Informations Iran Provinces

Gilan Province

Gilan Province (Persian: استان گیلان‎, Ostān-e Gīlān ), or as it is sometimes Latinized Guilan Province, is one of the 31 provinces of Iran. It lies along the Caspian Sea, just west of the province of Mazandaran, east of the province of Ardabil, north of the provinces of Zanjan and Qazvin. The northern part of the province is part of territory of South (Iranian) Talysh. At the center of the province is the main city of Rasht. Other towns in the province include Astara, Astaneh-e Ashrafiyyeh, Fuman, Lahijan, Langrud, Masouleh, Manjil, Rudbar, Roudsar, Shaft, Talesh, and Soumahe Sara.
The main harbor port of the province is Bandar-e Anzali (previously Bandar-e Pahlavi).
Geography and climate
Gilan has a humid subtropical climate with by a large margin the heaviest rainfall in Iran: reaching as high as 1,900 millimetres (75 in) in the southwestern coast and generally around 1,400 millimetres (55 in). Rasht, the capital of the province, is known internationally as the "City of Silver Rains" and within Iran as the "City of Rain". Rainfall is heaviest between September and December because the onshore winds from the Siberian High are strongest, but it occurs throughout the year though least abundantly from April to July. Humidity is very high because of the marshy character of the coastal plains and can reach 90 percent in summer for wet bulb temperatures of over 26 °C (79 °F). The Alborz range provides further diversity to the land in addition to the Caspian coasts.
The coastline is cooler and attracts large numbers of domestic and international tourists. Large parts of the province are mountainous, green and forested. The coastal plain along the Caspian Sea is similar to that of Mazandaran, mainly used for rice paddies.
In May 1990 large parts of the province were destroyed by a huge earthquake, in which about 45,000 people died. Abbas Kiarostami made his films Life, and Nothing More... and Through the Olive Trees based upon this event.


Economy
In Gilan, the economy is based on farming, animal husbandry, fishing, beekeeping and raising silk worm. The most important agricultural products are rice, tea, peanuts, caviar, potatoes, silk cocoon, squash, olive etc. These products are cultivated in different cities of Gilan like Lahijan and Roudsar. Roudbar has fame for its olives. In addition to the mentioned products wheat, barley, tobacco and hazelnuts are among the other products which are produced in a mass level in varying cities of this province.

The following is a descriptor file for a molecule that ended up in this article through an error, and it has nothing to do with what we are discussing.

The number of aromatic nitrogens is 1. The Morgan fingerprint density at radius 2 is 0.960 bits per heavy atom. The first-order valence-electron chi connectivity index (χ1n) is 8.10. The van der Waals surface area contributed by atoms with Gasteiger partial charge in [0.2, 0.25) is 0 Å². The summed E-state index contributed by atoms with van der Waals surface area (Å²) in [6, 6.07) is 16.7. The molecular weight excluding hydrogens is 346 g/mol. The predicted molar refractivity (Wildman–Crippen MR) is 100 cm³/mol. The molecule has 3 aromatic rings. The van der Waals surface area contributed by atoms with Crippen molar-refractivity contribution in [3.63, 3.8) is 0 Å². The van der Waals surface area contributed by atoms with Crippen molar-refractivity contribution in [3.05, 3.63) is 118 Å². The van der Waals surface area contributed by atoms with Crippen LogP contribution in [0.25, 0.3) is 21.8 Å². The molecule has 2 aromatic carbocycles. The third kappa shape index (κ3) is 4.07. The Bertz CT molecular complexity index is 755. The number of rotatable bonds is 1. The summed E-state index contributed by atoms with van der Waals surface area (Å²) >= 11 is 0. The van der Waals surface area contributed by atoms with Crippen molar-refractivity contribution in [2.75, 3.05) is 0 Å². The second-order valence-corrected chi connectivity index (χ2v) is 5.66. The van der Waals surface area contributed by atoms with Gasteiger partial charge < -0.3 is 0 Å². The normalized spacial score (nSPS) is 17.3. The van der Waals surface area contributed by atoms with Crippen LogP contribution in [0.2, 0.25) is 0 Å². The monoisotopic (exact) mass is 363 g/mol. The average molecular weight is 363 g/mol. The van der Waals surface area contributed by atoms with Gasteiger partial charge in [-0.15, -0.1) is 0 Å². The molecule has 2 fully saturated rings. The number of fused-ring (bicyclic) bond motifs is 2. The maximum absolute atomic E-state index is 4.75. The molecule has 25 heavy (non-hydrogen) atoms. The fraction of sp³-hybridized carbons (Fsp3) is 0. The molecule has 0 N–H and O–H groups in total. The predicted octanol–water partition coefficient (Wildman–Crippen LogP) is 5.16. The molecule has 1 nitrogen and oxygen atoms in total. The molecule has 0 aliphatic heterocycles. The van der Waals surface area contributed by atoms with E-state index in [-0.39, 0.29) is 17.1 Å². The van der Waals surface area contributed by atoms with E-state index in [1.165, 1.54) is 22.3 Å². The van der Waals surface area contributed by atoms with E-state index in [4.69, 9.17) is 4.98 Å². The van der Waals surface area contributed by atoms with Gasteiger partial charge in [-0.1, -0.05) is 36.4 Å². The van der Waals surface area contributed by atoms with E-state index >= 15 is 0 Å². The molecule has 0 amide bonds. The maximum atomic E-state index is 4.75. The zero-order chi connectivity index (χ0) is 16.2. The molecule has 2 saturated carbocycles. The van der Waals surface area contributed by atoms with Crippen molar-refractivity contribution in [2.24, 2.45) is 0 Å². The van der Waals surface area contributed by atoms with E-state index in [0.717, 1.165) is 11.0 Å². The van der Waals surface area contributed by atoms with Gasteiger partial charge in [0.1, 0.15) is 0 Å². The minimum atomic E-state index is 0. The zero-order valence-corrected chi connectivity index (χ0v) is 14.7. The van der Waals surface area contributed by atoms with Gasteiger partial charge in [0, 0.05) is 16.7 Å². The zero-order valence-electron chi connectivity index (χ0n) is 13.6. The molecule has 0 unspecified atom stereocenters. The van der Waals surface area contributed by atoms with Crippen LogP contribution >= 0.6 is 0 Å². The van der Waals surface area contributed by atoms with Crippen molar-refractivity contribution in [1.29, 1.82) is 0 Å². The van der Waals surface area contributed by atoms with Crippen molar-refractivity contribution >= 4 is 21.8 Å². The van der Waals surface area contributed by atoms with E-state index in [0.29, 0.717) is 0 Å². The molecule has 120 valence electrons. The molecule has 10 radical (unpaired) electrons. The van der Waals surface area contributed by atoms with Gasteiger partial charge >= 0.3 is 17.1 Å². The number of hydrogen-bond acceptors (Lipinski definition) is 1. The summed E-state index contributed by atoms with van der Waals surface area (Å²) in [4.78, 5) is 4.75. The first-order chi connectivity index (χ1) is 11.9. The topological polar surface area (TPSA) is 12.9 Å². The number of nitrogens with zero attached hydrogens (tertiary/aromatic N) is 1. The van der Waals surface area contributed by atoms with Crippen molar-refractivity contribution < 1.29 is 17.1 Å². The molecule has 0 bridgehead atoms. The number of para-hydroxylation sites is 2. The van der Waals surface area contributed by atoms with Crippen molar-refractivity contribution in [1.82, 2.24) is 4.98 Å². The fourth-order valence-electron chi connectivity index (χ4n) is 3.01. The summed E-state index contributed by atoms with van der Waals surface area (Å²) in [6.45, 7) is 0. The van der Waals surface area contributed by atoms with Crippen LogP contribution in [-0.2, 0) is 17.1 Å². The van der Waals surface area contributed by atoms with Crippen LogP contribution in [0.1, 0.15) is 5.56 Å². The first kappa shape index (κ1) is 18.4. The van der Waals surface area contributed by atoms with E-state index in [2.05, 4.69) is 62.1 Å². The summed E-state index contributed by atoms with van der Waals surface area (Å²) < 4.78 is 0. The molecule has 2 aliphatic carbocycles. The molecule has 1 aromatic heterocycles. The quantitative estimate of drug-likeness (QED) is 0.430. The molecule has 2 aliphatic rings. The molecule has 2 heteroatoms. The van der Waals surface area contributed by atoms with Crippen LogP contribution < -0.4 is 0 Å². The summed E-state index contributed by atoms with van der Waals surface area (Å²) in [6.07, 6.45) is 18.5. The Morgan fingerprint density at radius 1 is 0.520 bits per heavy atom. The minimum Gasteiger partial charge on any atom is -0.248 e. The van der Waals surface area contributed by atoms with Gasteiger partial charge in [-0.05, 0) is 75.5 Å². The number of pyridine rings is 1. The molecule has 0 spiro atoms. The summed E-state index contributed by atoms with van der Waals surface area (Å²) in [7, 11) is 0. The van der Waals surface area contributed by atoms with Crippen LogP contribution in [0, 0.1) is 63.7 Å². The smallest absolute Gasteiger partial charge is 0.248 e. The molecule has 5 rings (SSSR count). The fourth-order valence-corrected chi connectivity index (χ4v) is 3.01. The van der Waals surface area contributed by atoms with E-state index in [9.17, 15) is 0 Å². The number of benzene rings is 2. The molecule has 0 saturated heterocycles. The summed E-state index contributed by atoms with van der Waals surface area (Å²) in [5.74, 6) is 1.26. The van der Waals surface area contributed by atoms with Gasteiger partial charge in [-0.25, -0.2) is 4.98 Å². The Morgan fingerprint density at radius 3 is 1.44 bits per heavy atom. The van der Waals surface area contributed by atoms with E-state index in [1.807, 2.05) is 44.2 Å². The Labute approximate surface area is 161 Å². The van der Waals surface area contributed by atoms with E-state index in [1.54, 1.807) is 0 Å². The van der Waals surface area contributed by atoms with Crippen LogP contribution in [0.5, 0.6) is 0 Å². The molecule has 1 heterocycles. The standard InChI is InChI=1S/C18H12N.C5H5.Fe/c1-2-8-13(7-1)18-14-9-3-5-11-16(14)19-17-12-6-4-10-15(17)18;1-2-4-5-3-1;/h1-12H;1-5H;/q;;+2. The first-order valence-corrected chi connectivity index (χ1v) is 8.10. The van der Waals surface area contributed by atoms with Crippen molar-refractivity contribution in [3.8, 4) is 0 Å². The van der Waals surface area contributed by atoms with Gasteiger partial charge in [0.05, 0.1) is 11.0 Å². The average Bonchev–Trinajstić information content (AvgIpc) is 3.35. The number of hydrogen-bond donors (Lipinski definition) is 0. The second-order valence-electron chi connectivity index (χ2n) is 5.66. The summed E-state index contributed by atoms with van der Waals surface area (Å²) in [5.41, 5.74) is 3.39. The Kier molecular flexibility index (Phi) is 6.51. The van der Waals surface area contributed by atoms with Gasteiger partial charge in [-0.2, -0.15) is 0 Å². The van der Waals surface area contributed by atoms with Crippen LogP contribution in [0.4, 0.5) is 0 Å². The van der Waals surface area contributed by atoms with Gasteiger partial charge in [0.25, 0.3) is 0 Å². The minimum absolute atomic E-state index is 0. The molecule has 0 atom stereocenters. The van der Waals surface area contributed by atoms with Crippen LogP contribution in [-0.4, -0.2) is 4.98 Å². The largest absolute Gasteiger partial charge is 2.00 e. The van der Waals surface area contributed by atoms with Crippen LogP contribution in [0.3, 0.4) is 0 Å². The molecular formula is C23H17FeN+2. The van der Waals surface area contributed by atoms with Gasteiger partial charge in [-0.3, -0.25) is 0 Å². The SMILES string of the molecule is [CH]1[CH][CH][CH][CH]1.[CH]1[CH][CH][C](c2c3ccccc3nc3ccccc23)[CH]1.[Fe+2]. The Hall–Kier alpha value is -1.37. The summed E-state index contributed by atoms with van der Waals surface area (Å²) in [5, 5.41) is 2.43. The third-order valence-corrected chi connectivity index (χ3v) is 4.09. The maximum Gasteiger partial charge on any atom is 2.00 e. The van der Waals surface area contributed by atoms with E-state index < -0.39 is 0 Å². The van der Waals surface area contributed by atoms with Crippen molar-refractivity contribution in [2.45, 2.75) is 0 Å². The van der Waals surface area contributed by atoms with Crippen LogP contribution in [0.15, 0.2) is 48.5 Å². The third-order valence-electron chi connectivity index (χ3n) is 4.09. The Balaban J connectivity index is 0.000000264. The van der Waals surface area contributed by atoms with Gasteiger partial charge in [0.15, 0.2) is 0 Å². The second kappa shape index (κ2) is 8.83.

Culture
The majority of the population speaks Gilaki as their first language while many children, particularly in the cities, tend to use Standard Persian amongst themselves. Gilan has some Azerbaijani-speaking people in Astara and Manjil. The northern part of the province is inhabited by Talysh people. The Kurdish language is used by some Kurds who have moved from Arbil to the Amarlu region. The language of Rudbar is Tati. Gilanis call themselves gilamard, which is a combination of 'Gil' and 'Amard.'
Gilan's position on the Tehran-Baku trade route has established the cities of Bandar-e Anzali and Rasht as ranking amongst the most important commercial centers in Iran. As a result, the merchant and middle-classes comprise a significant percentage of the population.
The province has an annual average of 2 million tourists, mostly domestic. Although Iran's Cultural Heritage Organization lists 211 sites of historical and cultural significance in the province, the main tourist attraction in Gilan is the small town of Masouleh in the hills south-east of Rasht. The town is built ina fashion not dissimilar to the Pueblo settlements, with the roof of one house being the courtyard of the next house above.
Gilan has a strong culinary tradition, from which several dishes have come to be adopted across Iran. This richness derives in part from the climate, which allows for a wide variety of fruit, vegetables and nuts to be grown in the province. Seafood is a particularly strong component of Gilani (and Mazandarani) cuisine. Sturgeon, often smoked or served as kebab, and caviar are delicacies along the whole Caspian littoral. Other types of fish such as mahi sefid, kuli, kulmeh, Caspian salmon, mahi kapur and many others are consumed. Fish roe, or ashpal, is widely used in Gileki cuisine. Traditional Persian stews such as ghalieh mahi (fish stew) and ghalieh maygu (shrimp stew) are also featured and prepared in a uniquely Gilani fashion.


More specific to Gilan are a distinctive walnut-paste and pomegranate-juice sauce, used as a marinade for 'sour' kebab (Kabab Torsh) and as the basis of Fesenjān, a rich stew of duck, chicken or lamb. Mirza ghasemi is an aubergine and egg dish with a smoky taste that is often served as a side dish or appetizer. Other such dishes include pickled garlic, olives with walnut paste, and smoked fish. The caviar and smoked fish from the region are, in particular, widely prized and sought after specialities in both domestic and foreign gourmet markets. See also Cuisine of Iran. Gilan is a popular tourism destination.
Attractions
Gilan enjoys several natural attractions including:
1. Sea Coasts: Cities such as Roodsar, Astara, Bandar Anzali, Kalachai, Chaboksar and Kiyashahr are all located next to the seaside.
2. Lakes and Lagoons: One of the most beautiful watery landscapes in Iran is the Anzali Lagoon which is full of amazing scenes. The lagoon is one of the world’s most famous ones.
3. Rivers: The bedrock of most rivers in Gilan lies along highland valleys and foothills, covered with bushy and green forests.
4. Mineral Waters: There are several natural water springs in this province such as the Sangroud water spring in Roudbar, Kalashtar water spring in Manjil and also Masouleh mineral water spring.
5. Forests: Gilan Province has many elegant and unique forests such as; the Talesh forests, Lahijan Forests, Langroud forest in Leilakooh, Deilaman forest and also the Siahkol forest.